Painting the Black War Bonnet Society motif. The pattern is penciled in, then painted. 
Wičhóȟ’aŋ Itówapi
The Painting Tradition

By Dakota Wind
BISMARCK, N.D. – The Black Warbonnet Society of the Thíthuŋwaŋ Lakȟóta people was an elite warrior society in the late nineteenth century. Members and especially the leader of this group would paint a special symmetrical and geometrical pattern that represented birth, the road of life, and death, within two concentric patterns of “feathers.” Owners, and sometimes wearers, of these extravagantly painted robes, believed that the pattern – even the execution of the pattern – was good medicine and protected the owner.

The major color scheme of the Black War Bonnet Society pattern is almost overwhelmingly black for a reason. Black represents west, the thunder beings, bravery, and death. Placing black patterned with white represented feathers in this headdress, but also a balance of life and death.

Members of this warrior society would also paint their pattern upon bison skulls and shields. Variations of the Black War Bonnet pattern could be found on the robes of other tribal nations too. 


The bison robe measures about 38 feet square. It is a winter bull hide; the fur side is full of soft thick fur. 

In the pre-reservation era, the pattern was associated with Woóhitika, the traditional Lakȟóta value of bravery. After the post-reservation era began, and into contemporary times, the pattern became associated with Wóitȟaŋčhaŋ, the values of leadership and service, though these values often went hand-in-glove with bravery.

The most popular execution of the Black War Bonnet design today on bison hides was featured in Thomas E. Mails’ “Mystic Warriors Of The Plains,” which in itself is based on an actual painted robe. It is often recreated in almost clinical detail on shields, bison skulls, and bison robes with little to no variation. 

This sundog appeared above the Missouri River on the Standing Rock Sioux Indian Reservation in Fort Yates, N.D.

Early last year, my lekší Cedric, shared the wonderful story of the sundog, which the Lakȟóta call Wíačhéič’ithi, or “The Sun Makes A Campfire For Itself.” The Lakȟóta word, Wíačhéič’ithi, also refers to the ring that sometimes appears around the moon, which signifies a change in weather. 


"...a new interpretation of the Black War Bonnet design, one of hope and light..."

The story of the how the sundog came to be and the stories of the sun, who wore a fiery headdress, bring to mind a new interpretation of the Black War Bonnet design, one of hope and light, and I decided to paint one.

The Black War Bonnet Society design is nearly finished. 

The pattern calls for a "road" running between three medicine wheels. The medicine wheel represents the four cardinal directions, the four winds, four stages in life, and the four great Lakȟóta values: Wóohitike (Bravery), Wówačhaŋtognaka (Generosity), Waúŋšila (Compassion), and Wóksape (Wisdom). There are, of course, more than four virtues, and this is just an example.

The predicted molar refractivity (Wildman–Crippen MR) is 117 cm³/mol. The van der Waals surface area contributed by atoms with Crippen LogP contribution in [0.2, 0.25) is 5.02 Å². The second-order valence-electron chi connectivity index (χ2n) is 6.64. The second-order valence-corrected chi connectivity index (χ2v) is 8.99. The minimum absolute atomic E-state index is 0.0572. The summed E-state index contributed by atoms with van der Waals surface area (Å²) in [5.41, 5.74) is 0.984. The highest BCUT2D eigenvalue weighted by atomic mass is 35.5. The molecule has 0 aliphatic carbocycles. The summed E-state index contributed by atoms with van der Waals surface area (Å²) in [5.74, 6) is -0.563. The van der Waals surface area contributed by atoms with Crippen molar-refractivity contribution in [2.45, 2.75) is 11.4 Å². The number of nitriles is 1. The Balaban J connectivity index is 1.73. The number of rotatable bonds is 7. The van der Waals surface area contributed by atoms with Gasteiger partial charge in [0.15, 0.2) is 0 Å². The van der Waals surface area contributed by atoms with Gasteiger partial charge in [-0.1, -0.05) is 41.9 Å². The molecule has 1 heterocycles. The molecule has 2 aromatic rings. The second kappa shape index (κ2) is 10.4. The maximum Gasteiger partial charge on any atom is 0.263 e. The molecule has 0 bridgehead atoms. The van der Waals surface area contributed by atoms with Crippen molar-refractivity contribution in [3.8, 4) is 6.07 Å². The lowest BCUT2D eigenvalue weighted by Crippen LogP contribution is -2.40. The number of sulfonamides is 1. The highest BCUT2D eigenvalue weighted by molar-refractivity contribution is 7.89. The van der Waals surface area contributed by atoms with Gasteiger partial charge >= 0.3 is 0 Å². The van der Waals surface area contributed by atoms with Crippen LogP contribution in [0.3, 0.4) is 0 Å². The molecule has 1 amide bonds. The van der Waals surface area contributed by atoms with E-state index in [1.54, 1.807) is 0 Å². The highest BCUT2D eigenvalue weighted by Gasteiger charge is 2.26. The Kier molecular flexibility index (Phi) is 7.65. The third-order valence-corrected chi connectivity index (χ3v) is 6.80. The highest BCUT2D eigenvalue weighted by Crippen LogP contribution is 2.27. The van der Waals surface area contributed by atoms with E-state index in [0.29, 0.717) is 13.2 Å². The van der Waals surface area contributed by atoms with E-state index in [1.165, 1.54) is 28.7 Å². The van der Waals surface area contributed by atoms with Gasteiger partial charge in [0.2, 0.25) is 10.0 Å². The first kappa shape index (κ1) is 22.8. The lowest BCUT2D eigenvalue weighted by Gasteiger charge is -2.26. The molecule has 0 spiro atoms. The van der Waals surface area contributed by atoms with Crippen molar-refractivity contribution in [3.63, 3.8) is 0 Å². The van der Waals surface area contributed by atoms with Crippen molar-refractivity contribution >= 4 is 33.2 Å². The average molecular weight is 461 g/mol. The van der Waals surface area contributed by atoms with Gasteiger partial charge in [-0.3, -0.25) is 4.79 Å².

The three medicine wheels in this case represent birth, life, and death. The Black War Bonnet Society motif is arranged around the center wheel. The popular execution of the pattern involves using yellow. I've substituted red in place of yellow in this case. 

White has been added to the pattern. White is said to represent anything from purity of spirit to life, or the north direction. 

The two concentric tracks of feathers represent the headdress. In this re-examination of the pattern, the center medicine wheel represents the sun, the two flanking medicine wheels represent the campfires.

The painted hide is finished after a red border accents the edge. 

The entire pattern is flanked by eight "fans." A red border represents the life and wisdom. The entire project was carried out and finished over the summer of 2014. Each time I set up and painted in the back yard, I was blessed to hear songs from Tȟašíyagmuŋka (the Western Meadowlark) and Wakíŋyela (the Mourning Dove), and one morning in particular, a Tȟašíyagmuŋka landed next to my paint and sang, as if to ask, "Tȟaŋháŋši, taku huwo [Cousin, what are you doing?]?"

My experience of painting this bison robe is varied, from sitting at an improvised table in the golden light of an early summer morning, watching my paint dry on a hot mid-summer afternoon, to enjoying a cool cloudless windy evening under a dark azure sky. Through it all, birds shared their songs, and no matter the day or time, I was never once pestered by mosquitoes. I would do it again. 

Support an enrolled member of a federal tribe, support an artist. View it in person for yourself. It is on display at the Five Nations Arts in Mandan, N.D. 

Tuesday, July 29, 2014

Tipi Rings Or Stone Circles

A foggy morning at Whitestone Hill, N.D. One stone is visible in the foreground, the remaining stones in this circle are nearly covered up by years of soil and grass. 
Tipi Rings, Stone Circles
Features Attributed To Trickster
Edited by Dakota Wind
GREAT PLAINS, N.D. – My good friend Aaron Barth, proprietor of The Edge Of The Village, recently asked me about stone circles, a feature regularly found on the Great Plains of North America.

In Memoir 19 of the Plains Anthropologist (1982), is a collection of papers about the “tipi ring” feature. Within those pages is an account of an archaeological survey of a tipi ring site; the tipi ring site, at least this one, featured a cache pit which seems to indicate to the writer to that people intended to return. I don’t believe that's entirely accurate. Another possibility is that food or other items were left as offerings to a higher power when someone long ago prayed there.

"...tipis were staked to the ground with pegs, not stones."